DOT is the American crash helmet safety standard and stands for Department of Transport FMVSS (Federal Motor Vehicle Safety Standard) No. 218. This standard applies to helmets sold and used in the U.S. only.

The test covers a few things, but most notable is their testing for high speed and multiple angle impacts. The high speed is self-explanatory. What makes the multiple angle impact interesting is that there is no way to predict the direction and force of an impact on a helmet in an accident. So, these guys test the sides, top and back of the helmet to gain clearer insights. And that’s great!

Now while your helmet may have a DOT sticker on it, doesn’t mean the model was actually tested. Here’s the deal.

Manufacturers don’t DOT test all their models. They will get approval for some but not all. If they get audited and hit one that hasn’t gone through testing, well, we’re not sure what the penalty is for that.

Something to think about and you can read more on that here.


ECE 22-05

This is the European minimum safety standard. Also known as the Economic Commission of Europe Regulation No. 22 (05 is a specific amendment number).

ECE testing includes low speed and angle impacts as well as subjecting the helmets to environmental conditions, high and low heat, solvents, ultraviolet, humidity and moisture. It’s a comprehensive level of testing and why it’s popular worldwide.

Unlike DOT, if a manufacturer wants an ECE accreditation then testing must be across the entire range. So when you see an ECE sticker, you know the model has the appropriate level of protection for its specifications.

Knowledge is power right?



SHARP is an online tool that takes ECE one step further. Here you’ll find the safety data from ECE complimented by test results for comfort and proper fit. at your fingertips for direct comparisons.

Basically, they have all the info you need on most helmets in one place so you can compare say, a Shoei to an LS2 and see which one offers what you’re looking for. When it comes to picking helmets, SHARP is your friend.


Where can I find a helmet in Vietnam?

Simple answer, almost anywhere.

Long answer, research is your friend. If you know what type of helmet you want and what level of safety you need, then a simple online search can point you in the right direction.

Vietnam has a big motorcycle culture and there are many shops that will have what you want.

Our advice is, always try before you buy! Just because it looks good on paper doesn’t mean it’s going to work for you. Find a shop that knows what they are talking about. Ask them about the safety features. If they can’t tell you the basics (which you already know), then keep going until you find one that takes your safety as serious as you do.

Plus, it’s a good way to meet like minded riders.


How much does a helmet cost?

Again, this will depend on your chosen options, but think about the following;

  • How often and how long will you be wearing the helmet for?
  • Type of conditions you expect to ride in?
  • Have a budget and make sure it covers at least your minimum requirements for safety and comfort.

At the end of the day, it’s your brain and your life. What’s it worth to you?



We went through this experience here in Da Nang not so long ago, hence why we’re sharing what we’ve learnt with you.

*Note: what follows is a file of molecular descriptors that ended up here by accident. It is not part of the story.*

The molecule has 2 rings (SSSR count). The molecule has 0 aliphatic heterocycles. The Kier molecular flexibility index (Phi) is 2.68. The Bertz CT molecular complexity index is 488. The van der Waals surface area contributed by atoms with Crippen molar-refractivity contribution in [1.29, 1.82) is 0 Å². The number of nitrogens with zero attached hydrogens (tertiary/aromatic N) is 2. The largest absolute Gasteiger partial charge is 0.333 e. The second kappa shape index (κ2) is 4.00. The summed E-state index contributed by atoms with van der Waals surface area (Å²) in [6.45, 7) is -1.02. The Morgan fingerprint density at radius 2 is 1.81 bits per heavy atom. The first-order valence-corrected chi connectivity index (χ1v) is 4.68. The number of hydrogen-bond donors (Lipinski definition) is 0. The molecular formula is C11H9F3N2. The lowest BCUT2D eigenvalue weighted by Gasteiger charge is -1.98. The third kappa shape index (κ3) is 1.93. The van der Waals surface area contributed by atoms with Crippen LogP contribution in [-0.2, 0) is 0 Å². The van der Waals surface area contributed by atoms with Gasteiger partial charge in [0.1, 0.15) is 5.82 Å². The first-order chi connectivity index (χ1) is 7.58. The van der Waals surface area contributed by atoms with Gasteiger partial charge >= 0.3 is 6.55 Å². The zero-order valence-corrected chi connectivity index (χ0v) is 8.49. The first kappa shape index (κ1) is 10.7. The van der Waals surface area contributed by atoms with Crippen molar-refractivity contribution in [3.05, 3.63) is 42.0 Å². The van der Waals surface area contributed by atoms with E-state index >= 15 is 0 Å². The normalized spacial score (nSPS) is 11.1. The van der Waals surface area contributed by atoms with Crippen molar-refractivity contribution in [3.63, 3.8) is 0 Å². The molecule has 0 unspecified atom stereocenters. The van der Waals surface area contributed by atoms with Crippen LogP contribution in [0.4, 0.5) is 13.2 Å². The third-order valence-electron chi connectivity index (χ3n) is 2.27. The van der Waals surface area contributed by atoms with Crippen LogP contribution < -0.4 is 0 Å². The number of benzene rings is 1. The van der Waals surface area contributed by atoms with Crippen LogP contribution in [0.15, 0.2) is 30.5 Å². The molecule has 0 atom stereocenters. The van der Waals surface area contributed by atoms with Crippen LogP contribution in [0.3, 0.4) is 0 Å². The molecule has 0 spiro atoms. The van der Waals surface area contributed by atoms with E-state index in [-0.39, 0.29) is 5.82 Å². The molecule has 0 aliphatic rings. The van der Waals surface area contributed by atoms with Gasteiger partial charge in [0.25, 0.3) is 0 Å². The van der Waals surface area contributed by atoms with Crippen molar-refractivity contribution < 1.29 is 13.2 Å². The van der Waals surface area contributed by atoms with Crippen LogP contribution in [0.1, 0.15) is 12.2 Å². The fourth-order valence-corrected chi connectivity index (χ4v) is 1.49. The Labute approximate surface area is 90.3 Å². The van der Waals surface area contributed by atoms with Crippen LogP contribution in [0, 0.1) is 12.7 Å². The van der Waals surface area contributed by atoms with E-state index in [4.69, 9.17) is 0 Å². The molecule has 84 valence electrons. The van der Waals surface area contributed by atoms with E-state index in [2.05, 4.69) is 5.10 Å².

Back home it’s easy, you rock up to a bike shop and you know you’re getting the right advice and the right product.

We’ll be honest and say the no minimum safety requirement for a helmet here in Vietnam threw us. Motorbikes make up over 90% of registered vehicles on the road and accidents happen. You can’t have that many vehicles on the road and expect it to be all honky dory.

We knew we wanted full faced helmets. Apart from being a smart choice, it’s also the only choice back home.

We knew about the different safety standards and decided on a make and model that complies with the ECE standard. (Nothing wrong with the others, this one is just our preference).


What we wanted

We were happy to find a motorcycle accessory shop in Da Nang that stocked what we wanted and they delivered a great service. In fact, X135 went above and beyond to help us out and for that we thank them. If you are looking for riding gear or motorcycle accessories, they are the peeps to contact. You can find them on their website or Facebook.

(This is in no way a paid or beneficial piece, we really think these guys are genuine and great to deal with and we’re happy to recommend them.)

The only option available within our minimum criteria was the LS2 Stream EVO helmet .  It has the ECE standard, is rated 3/5 for comfort and fit on SHARP and it’s in our budget at VND 2,300,000 (USD100 give or take).  That is not much by western standards but here in Vietnam that is considered and expensive helmet.  Still we’re happy with our purchase as it delivers what we want.

We had a more important reason for spending dollars on full faced helmets, but more on that in coming weeks, hehe.


We also did a fair bit of reading on Billy’s Crash Helmets for info on EU standards. They have some great reads to, go check it out.

We hope this helps you find your perfect lid but if you have a question, feel free to leave a comment and we’ll help where we can.

Here is a link to a fun little vlog we made on buying our helmets and you get to see X135 in action if you are curious.

If this is your first visit to our site, then welcome!  Head on over to our Things to do in Vietnam Page where we tell you about more things you should add to your Vietnam itinerary.

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Thanks for reading guys and we’ll see you in the next post…